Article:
Your Order

$0.00

Order Total

There are currently no items in your order.

Lectures and Talks

Anderman Photography Lecture: Meghann Riepenhoff

Join Photographer Meghann Riepenhoff, as she explores innovative new possibilities of the cyanotype process, one of the oldest photographic print processes.

Riepenhoff's unique cyanotypes are often large in scale, in direct collaboration with the landscape, and without the use of a camera. She starts off by coating paper with a cyanotype emulsion and then places the paper into the natural world. By exposing the paper to sunlight and water (waves, rivers, rain, snow, ice, etc.), Riepenhoff is able to create dynamic photographs while engaging with the elements of nature and chance.

Her work addresses ideas of impermanence, the unknown, and human connection to as well as the impact on the environment. Meghann Riepenhoff splits her time between Bainbridge Island, WA and San Francisco, CA, and was the recipient of a Guggenheim Fellowship in photography in 2018.

 

Temple Censers & the City of Gods

This presentation will focus on a group of objects properly called  temple censers," containers used to burn incense. The details carved into the containers depict temple superstructures and sometimes include elements of the basal platforms.

These censers can be understood as models of actual temples (with higher or lower degrees of accuracy, simplification, idealization, or hyperbole). They offer a glance at the architectural conformation, ornamentation, religious symbolism, and even the ritual activities that were carried out in the Early Classic shrines of Escuintla.

Early Classic censers from Escuintla, Guatemala, are among the most remarkable ceramic sculptures from ancient Mesoamerica. While the lack of provenance data for the large majority of examples hinders their archaeological study, centers conform a major corpus of information about the culture and religion of Pacific coastal peoples. This includes information from a critical period marked by intensive contact with the great city of Teotihuacan in highland Mexico.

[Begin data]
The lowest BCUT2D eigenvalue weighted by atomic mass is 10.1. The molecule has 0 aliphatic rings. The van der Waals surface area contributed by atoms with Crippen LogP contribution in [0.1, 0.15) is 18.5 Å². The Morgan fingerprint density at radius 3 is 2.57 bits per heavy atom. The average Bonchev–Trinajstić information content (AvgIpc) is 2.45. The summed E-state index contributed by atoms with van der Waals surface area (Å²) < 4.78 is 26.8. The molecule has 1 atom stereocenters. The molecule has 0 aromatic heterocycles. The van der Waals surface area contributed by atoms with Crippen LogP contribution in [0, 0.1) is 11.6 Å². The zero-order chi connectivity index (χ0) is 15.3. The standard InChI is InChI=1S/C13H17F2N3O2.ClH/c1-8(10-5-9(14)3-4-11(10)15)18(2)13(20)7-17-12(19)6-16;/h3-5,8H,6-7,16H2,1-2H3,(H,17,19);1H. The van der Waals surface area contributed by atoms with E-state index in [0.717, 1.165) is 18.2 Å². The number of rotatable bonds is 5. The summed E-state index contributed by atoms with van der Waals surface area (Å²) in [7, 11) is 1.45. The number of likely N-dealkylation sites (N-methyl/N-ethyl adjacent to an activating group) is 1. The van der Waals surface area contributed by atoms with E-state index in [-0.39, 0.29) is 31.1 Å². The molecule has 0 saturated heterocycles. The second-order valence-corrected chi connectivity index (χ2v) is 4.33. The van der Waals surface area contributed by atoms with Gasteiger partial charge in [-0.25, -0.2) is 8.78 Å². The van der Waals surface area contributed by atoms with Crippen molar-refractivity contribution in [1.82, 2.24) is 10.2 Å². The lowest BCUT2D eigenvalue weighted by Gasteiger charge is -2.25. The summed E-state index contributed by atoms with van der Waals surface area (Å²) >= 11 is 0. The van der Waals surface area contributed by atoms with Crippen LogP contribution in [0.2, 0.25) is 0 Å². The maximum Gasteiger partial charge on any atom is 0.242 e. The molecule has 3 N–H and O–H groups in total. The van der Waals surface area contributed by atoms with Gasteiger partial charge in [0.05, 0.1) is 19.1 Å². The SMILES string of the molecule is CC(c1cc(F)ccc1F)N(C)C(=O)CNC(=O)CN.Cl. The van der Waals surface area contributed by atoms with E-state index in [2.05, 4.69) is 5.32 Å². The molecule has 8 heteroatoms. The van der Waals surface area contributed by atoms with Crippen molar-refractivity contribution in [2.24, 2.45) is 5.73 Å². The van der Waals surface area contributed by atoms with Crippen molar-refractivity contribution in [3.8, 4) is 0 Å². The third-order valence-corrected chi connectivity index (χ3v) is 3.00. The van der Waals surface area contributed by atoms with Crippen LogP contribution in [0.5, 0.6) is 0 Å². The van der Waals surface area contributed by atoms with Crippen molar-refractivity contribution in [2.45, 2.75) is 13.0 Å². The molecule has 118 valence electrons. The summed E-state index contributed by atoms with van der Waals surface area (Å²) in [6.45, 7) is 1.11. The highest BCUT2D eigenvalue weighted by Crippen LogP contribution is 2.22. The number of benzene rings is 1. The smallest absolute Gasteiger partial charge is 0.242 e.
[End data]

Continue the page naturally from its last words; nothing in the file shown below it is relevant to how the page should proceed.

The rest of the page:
The Sages of Sorin: Paintings by Kano Motonobu in the Denver Art Museum

The exciting discovery of room panels by Kano Motonobu (1477-1559) from the temple Zuihōin in the Denver Art Museum offers an opportunity to reassess the meaning of architecturally specific paintings in late medieval Japan. Zuihōin, founded in the mid-sixteenth century by the priest Tesshū Sōkyū and supported with the financial backing of the daimyo Ōtomo Sōrin, is one of very few subtemples of Daitokuji monastery that preserves its original abbot's quarters (hōjō). The paintings in Denver and another set of folding screens in the Seikadō Bunko Art Museum in Tokyo allow us to reconstruct the interior space of Zuihōin and examine it through comparison with other Daitokuji subtemples. What emerges is a complex interplay of contemporary Zen priests and ancient Chinese sages, Daoist cosmology, and local topography all brought inside the liturgical and residential spaces of the abbot's quarters. The lecture will also reflect on the later history of the Denver panels in order to retrace their journey from a Kyoto temple to an American museum.

We Don't Embroider Cushions Here: Women in Modern Design

Join Libby Sellers, design historian, independent curator and writer, as she discusses the role of women in design. From architects and product designers to textile artists and digital innovators, this talk is a celebration of some of the most dynamic female practitioners from the last 120 years. It looks to some of the reasons why women have not been as present as their male counterparts, in the hope of correcting some wrongs and establishing role models. After the lecture, hear from Darrin Alfred, curator of architecture and design, in conversation with women from Denver's design community for a lively discussion about women in the design community today.

Online Sales powered by Vantix Systems Inc